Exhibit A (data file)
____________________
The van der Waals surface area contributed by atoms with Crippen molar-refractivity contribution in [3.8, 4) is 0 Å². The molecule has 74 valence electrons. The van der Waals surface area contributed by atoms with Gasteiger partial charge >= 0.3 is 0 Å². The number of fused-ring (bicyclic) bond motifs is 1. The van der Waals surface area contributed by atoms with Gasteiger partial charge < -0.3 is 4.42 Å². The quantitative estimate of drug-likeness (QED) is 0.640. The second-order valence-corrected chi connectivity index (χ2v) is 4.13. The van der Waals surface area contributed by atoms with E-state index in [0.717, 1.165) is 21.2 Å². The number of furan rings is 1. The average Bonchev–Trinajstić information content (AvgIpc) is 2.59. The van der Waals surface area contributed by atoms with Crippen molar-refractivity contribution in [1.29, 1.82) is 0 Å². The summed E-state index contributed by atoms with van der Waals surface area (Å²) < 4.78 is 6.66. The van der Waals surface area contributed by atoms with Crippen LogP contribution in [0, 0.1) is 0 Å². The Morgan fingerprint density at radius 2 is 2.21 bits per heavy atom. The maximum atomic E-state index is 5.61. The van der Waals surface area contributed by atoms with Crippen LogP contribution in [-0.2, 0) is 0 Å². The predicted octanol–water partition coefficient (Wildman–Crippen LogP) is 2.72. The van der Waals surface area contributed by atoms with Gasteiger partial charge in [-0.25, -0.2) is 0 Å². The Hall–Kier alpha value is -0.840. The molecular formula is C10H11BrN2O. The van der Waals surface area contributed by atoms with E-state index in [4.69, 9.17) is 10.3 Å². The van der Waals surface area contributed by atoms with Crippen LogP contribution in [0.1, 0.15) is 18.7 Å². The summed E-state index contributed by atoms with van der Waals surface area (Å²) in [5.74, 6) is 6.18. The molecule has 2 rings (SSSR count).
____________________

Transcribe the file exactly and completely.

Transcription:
The van der Waals surface area contributed by atoms with Crippen molar-refractivity contribution in [3.8, 4) is 0 Å². The molecule has 74 valence electrons. The van der Waals surface area contributed by atoms with Gasteiger partial charge >= 0.3 is 0 Å². The number of fused-ring (bicyclic) bond motifs is 1. The van der Waals surface area contributed by atoms with Gasteiger partial charge < -0.3 is 4.42 Å². The quantitative estimate of drug-likeness (QED) is 0.640. The second-order valence-corrected chi connectivity index (χ2v) is 4.13. The van der Waals surface area contributed by atoms with E-state index in [0.717, 1.165) is 21.2 Å². The number of furan rings is 1. The average Bonchev–Trinajstić information content (AvgIpc) is 2.59. The van der Waals surface area contributed by atoms with Crippen molar-refractivity contribution in [1.29, 1.82) is 0 Å². The summed E-state index contributed by atoms with van der Waals surface area (Å²) < 4.78 is 6.66. The van der Waals surface area contributed by atoms with Crippen LogP contribution in [0, 0.1) is 0 Å². The Morgan fingerprint density at radius 2 is 2.21 bits per heavy atom. The maximum atomic E-state index is 5.61. The van der Waals surface area contributed by atoms with Crippen LogP contribution in [-0.2, 0) is 0 Å². The predicted octanol–water partition coefficient (Wildman–Crippen LogP) is 2.72. The van der Waals surface area contributed by atoms with Gasteiger partial charge in [-0.25, -0.2) is 0 Å². The Hall–Kier alpha value is -0.840. The molecular formula is C10H11BrN2O. The van der Waals surface area contributed by atoms with E-state index in [4.69, 9.17) is 10.3 Å². The van der Waals surface area contributed by atoms with Crippen LogP contribution in [0.1, 0.15) is 18.7 Å². The summed E-state index contributed by atoms with van der Waals surface area (Å²) in [5.74, 6) is 6.18. The molecule has 2 rings (SSSR count).